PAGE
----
This is what makes Cap’s costume so great – it’s simple. It’s red, white and blue. It’s got your stars and your stripes, eagle’s wings, a distinct soldierly look to the design and, just in case you still haven’t picked up on it, a great big letter “A.” Anyone could be given a pin-up of the Avengers and a list of their names and immediately be able to match which one is Captain America.

Let’s compare this to one of my favorite whipping boys, Gambit. What does he wear? A purple and blue jumpsuit under a trenchcoat. It says nothing about his name, which in turn, says nothing about his powers (the ability to make stuff blow up, in case you forgot). Nobody looking at the X-Men could figure out which one was Gambit without a nametag.

Not many of the X-Men have very distinctive costumes, by that account. Iceman is covered in ice, so that’s a plus, and Archangel’s wings are a giveaway. Cyclops’ visor gives him that one-eye look. Hank McCoy definitely looks like the Beast he is, but then again, that name could also be suggested for Nightcrawler or even the Juggernaut. And what about Storm, Shadowcat, Marvel Girl, Havok or Rogue?

Wolverine does have something of a feral, animalistic look to him. His best costume ever, by this definition, was probably the brown-and-orange he wore for some time in the 80s and 90s. The other uniforms, although similar in cut, are blue and yellow, which only suggests a wolverine to a Michigan State fan.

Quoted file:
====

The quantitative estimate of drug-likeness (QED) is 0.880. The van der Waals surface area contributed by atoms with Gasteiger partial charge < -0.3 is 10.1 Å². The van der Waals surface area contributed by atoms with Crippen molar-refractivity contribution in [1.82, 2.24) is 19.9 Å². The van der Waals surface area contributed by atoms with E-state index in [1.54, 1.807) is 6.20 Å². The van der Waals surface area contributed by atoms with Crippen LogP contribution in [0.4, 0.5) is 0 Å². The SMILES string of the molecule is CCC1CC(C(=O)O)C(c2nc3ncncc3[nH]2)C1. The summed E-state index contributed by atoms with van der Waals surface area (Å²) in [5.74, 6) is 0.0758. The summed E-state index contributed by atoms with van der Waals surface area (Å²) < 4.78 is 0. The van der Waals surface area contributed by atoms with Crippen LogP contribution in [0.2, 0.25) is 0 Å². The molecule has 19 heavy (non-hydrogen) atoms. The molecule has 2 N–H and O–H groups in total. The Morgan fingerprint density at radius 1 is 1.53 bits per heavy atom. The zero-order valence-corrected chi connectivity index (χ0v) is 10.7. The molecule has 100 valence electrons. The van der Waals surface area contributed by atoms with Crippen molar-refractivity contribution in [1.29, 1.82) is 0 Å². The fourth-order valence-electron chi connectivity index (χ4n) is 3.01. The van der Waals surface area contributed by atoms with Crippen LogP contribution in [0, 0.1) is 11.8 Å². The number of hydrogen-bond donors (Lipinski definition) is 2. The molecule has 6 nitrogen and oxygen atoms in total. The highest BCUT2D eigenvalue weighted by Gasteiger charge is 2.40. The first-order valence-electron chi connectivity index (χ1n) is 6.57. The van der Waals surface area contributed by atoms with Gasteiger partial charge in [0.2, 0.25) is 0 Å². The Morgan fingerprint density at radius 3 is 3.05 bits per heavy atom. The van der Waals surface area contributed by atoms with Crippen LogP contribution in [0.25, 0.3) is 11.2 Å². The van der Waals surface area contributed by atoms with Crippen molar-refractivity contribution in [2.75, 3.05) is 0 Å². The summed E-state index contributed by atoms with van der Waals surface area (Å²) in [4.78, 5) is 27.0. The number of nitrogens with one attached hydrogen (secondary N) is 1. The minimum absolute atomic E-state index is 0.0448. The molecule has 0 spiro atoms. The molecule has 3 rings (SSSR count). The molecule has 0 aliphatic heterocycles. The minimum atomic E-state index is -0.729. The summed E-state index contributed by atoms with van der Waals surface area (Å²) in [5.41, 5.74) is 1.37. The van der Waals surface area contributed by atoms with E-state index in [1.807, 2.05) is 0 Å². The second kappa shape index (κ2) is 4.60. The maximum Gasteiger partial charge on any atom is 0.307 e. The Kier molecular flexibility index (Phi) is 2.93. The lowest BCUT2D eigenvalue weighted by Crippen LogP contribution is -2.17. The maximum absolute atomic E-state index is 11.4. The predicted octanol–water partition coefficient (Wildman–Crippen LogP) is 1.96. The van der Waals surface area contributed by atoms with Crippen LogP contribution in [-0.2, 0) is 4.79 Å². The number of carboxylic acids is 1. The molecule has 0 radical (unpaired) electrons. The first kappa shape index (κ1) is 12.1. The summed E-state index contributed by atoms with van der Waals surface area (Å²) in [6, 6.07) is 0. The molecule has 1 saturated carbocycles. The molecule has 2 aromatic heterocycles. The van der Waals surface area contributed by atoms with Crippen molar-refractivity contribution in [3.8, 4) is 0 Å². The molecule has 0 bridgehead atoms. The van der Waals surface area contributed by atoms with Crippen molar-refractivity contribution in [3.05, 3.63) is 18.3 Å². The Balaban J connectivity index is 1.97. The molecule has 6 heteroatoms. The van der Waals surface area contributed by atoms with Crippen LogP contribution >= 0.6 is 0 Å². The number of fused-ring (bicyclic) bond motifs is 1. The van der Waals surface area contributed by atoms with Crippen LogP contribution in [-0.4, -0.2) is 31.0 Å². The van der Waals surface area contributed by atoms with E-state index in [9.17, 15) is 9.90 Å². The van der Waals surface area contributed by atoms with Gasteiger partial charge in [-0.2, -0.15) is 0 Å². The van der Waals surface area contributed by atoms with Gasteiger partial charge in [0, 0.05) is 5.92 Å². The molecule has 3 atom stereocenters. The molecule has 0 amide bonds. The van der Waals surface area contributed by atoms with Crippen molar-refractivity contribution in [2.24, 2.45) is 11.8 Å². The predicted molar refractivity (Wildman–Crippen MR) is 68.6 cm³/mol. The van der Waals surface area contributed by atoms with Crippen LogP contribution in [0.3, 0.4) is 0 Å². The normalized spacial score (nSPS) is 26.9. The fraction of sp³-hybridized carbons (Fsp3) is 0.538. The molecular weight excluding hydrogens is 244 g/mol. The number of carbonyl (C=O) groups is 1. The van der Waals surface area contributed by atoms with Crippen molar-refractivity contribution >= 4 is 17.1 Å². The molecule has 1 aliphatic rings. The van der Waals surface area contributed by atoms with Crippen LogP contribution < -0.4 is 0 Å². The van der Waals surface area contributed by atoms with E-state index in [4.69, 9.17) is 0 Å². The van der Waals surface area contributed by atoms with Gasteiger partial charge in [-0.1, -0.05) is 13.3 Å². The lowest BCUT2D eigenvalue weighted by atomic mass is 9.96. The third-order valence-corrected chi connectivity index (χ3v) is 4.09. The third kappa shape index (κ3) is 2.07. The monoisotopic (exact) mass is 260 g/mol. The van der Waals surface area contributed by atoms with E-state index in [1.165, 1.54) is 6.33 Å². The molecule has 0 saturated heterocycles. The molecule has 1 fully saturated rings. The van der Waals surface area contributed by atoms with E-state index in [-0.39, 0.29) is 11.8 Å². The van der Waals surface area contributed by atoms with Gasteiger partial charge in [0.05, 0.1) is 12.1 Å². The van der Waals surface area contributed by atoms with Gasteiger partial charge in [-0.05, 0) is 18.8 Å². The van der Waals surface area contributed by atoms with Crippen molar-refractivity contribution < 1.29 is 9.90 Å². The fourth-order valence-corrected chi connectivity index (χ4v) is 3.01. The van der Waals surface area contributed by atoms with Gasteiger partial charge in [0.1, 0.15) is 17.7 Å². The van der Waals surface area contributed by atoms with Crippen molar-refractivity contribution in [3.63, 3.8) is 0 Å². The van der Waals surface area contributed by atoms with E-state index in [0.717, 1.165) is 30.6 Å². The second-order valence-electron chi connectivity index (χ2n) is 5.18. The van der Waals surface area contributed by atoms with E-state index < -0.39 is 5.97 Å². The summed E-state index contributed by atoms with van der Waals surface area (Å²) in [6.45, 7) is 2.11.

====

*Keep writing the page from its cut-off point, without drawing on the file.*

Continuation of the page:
You have these problems whenever your character has names and powers that don’t quite mesh. What does Justice do? He’s a telekinetic. Which has nothing to do with justice. So he wears a fairly generic blue and white outfit. Spawn? He has some sort of ill-defined magical powers, and a look that has absolutely nothing to do with his name. He’s a poster child for a character with a costume that the creator would just think looked cool, without any thought to functionality, practicality or recognizability.

Some characters are halfway there. The Atom has a tiny little atom symbol on his forehead, but you can’t see that from a distance, and his costume is a standard red and blue. Unless the picture of him has him standing next to something else gigantic by contrast, letting you know he’s someone who can shrink to a tiny size, you may not be able to pick it out. The Punisher wears black with a big white skull on his chest. Yeah, that could potentially signify punishment. Or it would make someone think of Deathstroke, Deathlok or Deadman. Cyborg is covered with cybernetic parts – half-man, half machine. A cyborg. Or maybe Machine Man. Or Robotman.